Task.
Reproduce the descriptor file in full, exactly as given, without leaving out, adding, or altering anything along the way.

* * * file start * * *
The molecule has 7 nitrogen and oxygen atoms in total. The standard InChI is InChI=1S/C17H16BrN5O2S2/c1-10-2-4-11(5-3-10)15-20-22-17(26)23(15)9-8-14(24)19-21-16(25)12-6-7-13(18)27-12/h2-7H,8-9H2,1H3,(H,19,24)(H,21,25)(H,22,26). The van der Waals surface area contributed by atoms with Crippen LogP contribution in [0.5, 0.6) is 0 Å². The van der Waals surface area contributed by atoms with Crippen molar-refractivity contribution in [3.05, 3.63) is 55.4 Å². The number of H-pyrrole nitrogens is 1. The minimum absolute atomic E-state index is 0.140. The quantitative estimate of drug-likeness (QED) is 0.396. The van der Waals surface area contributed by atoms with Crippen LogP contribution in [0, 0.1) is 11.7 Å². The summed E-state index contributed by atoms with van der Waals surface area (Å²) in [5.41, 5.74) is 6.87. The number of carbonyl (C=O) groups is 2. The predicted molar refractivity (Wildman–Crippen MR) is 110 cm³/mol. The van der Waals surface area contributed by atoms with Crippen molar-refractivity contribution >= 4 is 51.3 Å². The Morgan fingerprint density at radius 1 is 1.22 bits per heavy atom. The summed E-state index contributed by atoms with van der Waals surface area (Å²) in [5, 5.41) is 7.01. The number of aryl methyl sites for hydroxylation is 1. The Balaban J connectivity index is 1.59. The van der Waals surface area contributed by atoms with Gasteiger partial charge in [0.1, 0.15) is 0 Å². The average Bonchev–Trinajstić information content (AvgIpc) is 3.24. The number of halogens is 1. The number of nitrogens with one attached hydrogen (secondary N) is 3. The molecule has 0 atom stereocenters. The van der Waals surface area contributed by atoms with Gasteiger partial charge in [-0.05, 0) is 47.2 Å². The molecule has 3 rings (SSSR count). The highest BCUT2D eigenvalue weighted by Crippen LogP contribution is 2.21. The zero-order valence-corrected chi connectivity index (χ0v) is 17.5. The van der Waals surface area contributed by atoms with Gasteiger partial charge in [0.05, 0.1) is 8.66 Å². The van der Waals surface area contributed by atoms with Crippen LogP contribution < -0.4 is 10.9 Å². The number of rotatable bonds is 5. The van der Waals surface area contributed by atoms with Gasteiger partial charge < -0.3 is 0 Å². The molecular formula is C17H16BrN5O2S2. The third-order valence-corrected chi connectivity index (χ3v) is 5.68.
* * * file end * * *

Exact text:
The molecule has 7 nitrogen and oxygen atoms in total. The standard InChI is InChI=1S/C17H16BrN5O2S2/c1-10-2-4-11(5-3-10)15-20-22-17(26)23(15)9-8-14(24)19-21-16(25)12-6-7-13(18)27-12/h2-7H,8-9H2,1H3,(H,19,24)(H,21,25)(H,22,26). The van der Waals surface area contributed by atoms with Crippen LogP contribution in [0.5, 0.6) is 0 Å². The van der Waals surface area contributed by atoms with Crippen molar-refractivity contribution in [3.05, 3.63) is 55.4 Å². The number of H-pyrrole nitrogens is 1. The minimum absolute atomic E-state index is 0.140. The quantitative estimate of drug-likeness (QED) is 0.396. The van der Waals surface area contributed by atoms with Crippen LogP contribution in [0, 0.1) is 11.7 Å². The summed E-state index contributed by atoms with van der Waals surface area (Å²) in [5.41, 5.74) is 6.87. The number of carbonyl (C=O) groups is 2. The predicted molar refractivity (Wildman–Crippen MR) is 110 cm³/mol. The van der Waals surface area contributed by atoms with Crippen molar-refractivity contribution >= 4 is 51.3 Å². The Morgan fingerprint density at radius 1 is 1.22 bits per heavy atom. The summed E-state index contributed by atoms with van der Waals surface area (Å²) in [5, 5.41) is 7.01. The number of aryl methyl sites for hydroxylation is 1. The Balaban J connectivity index is 1.59. The van der Waals surface area contributed by atoms with Gasteiger partial charge in [0.1, 0.15) is 0 Å². The average Bonchev–Trinajstić information content (AvgIpc) is 3.24. The number of halogens is 1. The number of nitrogens with one attached hydrogen (secondary N) is 3. The molecule has 0 atom stereocenters. The van der Waals surface area contributed by atoms with Gasteiger partial charge in [-0.05, 0) is 47.2 Å². The molecule has 3 rings (SSSR count). The highest BCUT2D eigenvalue weighted by Crippen LogP contribution is 2.21. The zero-order valence-corrected chi connectivity index (χ0v) is 17.5. The van der Waals surface area contributed by atoms with Gasteiger partial charge in [0.05, 0.1) is 8.66 Å². The van der Waals surface area contributed by atoms with Crippen LogP contribution < -0.4 is 10.9 Å². The number of rotatable bonds is 5. The van der Waals surface area contributed by atoms with Gasteiger partial charge < -0.3 is 0 Å². The molecular formula is C17H16BrN5O2S2. The third-order valence-corrected chi connectivity index (χ3v) is 5.68.